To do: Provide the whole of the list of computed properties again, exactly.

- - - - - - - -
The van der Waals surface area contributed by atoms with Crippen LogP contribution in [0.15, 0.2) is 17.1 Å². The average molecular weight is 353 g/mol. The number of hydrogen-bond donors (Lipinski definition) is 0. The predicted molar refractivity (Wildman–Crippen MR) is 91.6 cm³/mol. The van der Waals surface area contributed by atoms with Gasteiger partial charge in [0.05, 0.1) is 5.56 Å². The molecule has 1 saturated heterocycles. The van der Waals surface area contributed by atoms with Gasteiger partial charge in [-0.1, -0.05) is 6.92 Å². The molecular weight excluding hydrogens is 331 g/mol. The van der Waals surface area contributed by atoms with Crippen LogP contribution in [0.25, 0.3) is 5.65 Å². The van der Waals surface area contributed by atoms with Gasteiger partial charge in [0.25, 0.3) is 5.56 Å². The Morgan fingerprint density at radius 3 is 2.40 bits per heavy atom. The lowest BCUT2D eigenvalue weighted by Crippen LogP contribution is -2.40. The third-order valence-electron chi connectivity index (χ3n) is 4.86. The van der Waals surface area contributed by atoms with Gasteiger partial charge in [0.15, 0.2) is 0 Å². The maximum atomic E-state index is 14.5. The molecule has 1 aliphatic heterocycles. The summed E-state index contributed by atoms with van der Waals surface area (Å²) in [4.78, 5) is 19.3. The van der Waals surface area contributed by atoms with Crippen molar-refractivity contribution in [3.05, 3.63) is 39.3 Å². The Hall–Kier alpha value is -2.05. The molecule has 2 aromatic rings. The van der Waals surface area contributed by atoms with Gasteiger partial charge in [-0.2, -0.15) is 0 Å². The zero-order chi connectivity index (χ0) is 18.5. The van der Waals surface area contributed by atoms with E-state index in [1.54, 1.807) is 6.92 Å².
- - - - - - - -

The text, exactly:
The van der Waals surface area contributed by atoms with Crippen LogP contribution in [0.15, 0.2) is 17.1 Å². The average molecular weight is 353 g/mol. The number of hydrogen-bond donors (Lipinski definition) is 0. The predicted molar refractivity (Wildman–Crippen MR) is 91.6 cm³/mol. The van der Waals surface area contributed by atoms with Gasteiger partial charge in [0.05, 0.1) is 5.56 Å². The molecule has 1 saturated heterocycles. The van der Waals surface area contributed by atoms with Gasteiger partial charge in [-0.1, -0.05) is 6.92 Å². The molecular weight excluding hydrogens is 331 g/mol. The van der Waals surface area contributed by atoms with Crippen LogP contribution in [0.25, 0.3) is 5.65 Å². The van der Waals surface area contributed by atoms with Gasteiger partial charge in [0.25, 0.3) is 5.56 Å². The Morgan fingerprint density at radius 3 is 2.40 bits per heavy atom. The lowest BCUT2D eigenvalue weighted by Crippen LogP contribution is -2.40. The third-order valence-electron chi connectivity index (χ3n) is 4.86. The van der Waals surface area contributed by atoms with Gasteiger partial charge in [0.15, 0.2) is 0 Å². The maximum atomic E-state index is 14.5. The molecule has 1 aliphatic heterocycles. The summed E-state index contributed by atoms with van der Waals surface area (Å²) in [4.78, 5) is 19.3. The van der Waals surface area contributed by atoms with Crippen molar-refractivity contribution in [3.05, 3.63) is 39.3 Å². The Hall–Kier alpha value is -2.05. The molecule has 2 aromatic rings. The van der Waals surface area contributed by atoms with Gasteiger partial charge in [-0.2, -0.15) is 0 Å². The zero-order chi connectivity index (χ0) is 18.5. The van der Waals surface area contributed by atoms with E-state index in [1.54, 1.807) is 6.92 Å².